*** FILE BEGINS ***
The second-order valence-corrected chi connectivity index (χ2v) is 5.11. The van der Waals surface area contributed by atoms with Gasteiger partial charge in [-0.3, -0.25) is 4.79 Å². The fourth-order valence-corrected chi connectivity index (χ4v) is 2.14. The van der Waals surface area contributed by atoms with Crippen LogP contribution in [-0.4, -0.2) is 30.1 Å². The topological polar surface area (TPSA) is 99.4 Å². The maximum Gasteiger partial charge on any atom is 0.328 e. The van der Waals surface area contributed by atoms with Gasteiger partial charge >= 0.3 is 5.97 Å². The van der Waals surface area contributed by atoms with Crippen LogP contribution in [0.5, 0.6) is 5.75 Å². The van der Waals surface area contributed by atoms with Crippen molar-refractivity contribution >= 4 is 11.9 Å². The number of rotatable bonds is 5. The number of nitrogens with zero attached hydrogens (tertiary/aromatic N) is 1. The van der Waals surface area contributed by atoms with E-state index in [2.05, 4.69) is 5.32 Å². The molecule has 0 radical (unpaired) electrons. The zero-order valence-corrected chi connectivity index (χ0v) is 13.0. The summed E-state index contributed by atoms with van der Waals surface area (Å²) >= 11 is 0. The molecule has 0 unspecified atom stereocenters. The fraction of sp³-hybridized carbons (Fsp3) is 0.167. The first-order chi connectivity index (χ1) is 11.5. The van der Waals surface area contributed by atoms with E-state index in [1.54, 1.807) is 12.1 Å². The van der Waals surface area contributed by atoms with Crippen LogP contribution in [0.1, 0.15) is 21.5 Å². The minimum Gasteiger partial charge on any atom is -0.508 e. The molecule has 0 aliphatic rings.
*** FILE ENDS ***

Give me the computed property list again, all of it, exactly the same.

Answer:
The second-order valence-corrected chi connectivity index (χ2v) is 5.11. The van der Waals surface area contributed by atoms with Gasteiger partial charge in [-0.3, -0.25) is 4.79 Å². The fourth-order valence-corrected chi connectivity index (χ4v) is 2.14. The van der Waals surface area contributed by atoms with Crippen LogP contribution in [-0.4, -0.2) is 30.1 Å². The topological polar surface area (TPSA) is 99.4 Å². The maximum Gasteiger partial charge on any atom is 0.328 e. The van der Waals surface area contributed by atoms with Gasteiger partial charge >= 0.3 is 5.97 Å². The van der Waals surface area contributed by atoms with Crippen LogP contribution in [0.5, 0.6) is 5.75 Å². The van der Waals surface area contributed by atoms with Crippen molar-refractivity contribution >= 4 is 11.9 Å². The number of rotatable bonds is 5. The number of nitrogens with zero attached hydrogens (tertiary/aromatic N) is 1. The van der Waals surface area contributed by atoms with E-state index in [2.05, 4.69) is 5.32 Å². The molecule has 0 radical (unpaired) electrons. The zero-order valence-corrected chi connectivity index (χ0v) is 13.0. The summed E-state index contributed by atoms with van der Waals surface area (Å²) >= 11 is 0. The molecule has 0 unspecified atom stereocenters. The fraction of sp³-hybridized carbons (Fsp3) is 0.167. The first-order chi connectivity index (χ1) is 11.5. The van der Waals surface area contributed by atoms with E-state index in [1.54, 1.807) is 12.1 Å². The van der Waals surface area contributed by atoms with Crippen LogP contribution in [0.1, 0.15) is 21.5 Å². The minimum Gasteiger partial charge on any atom is -0.508 e. The molecule has 0 aliphatic rings.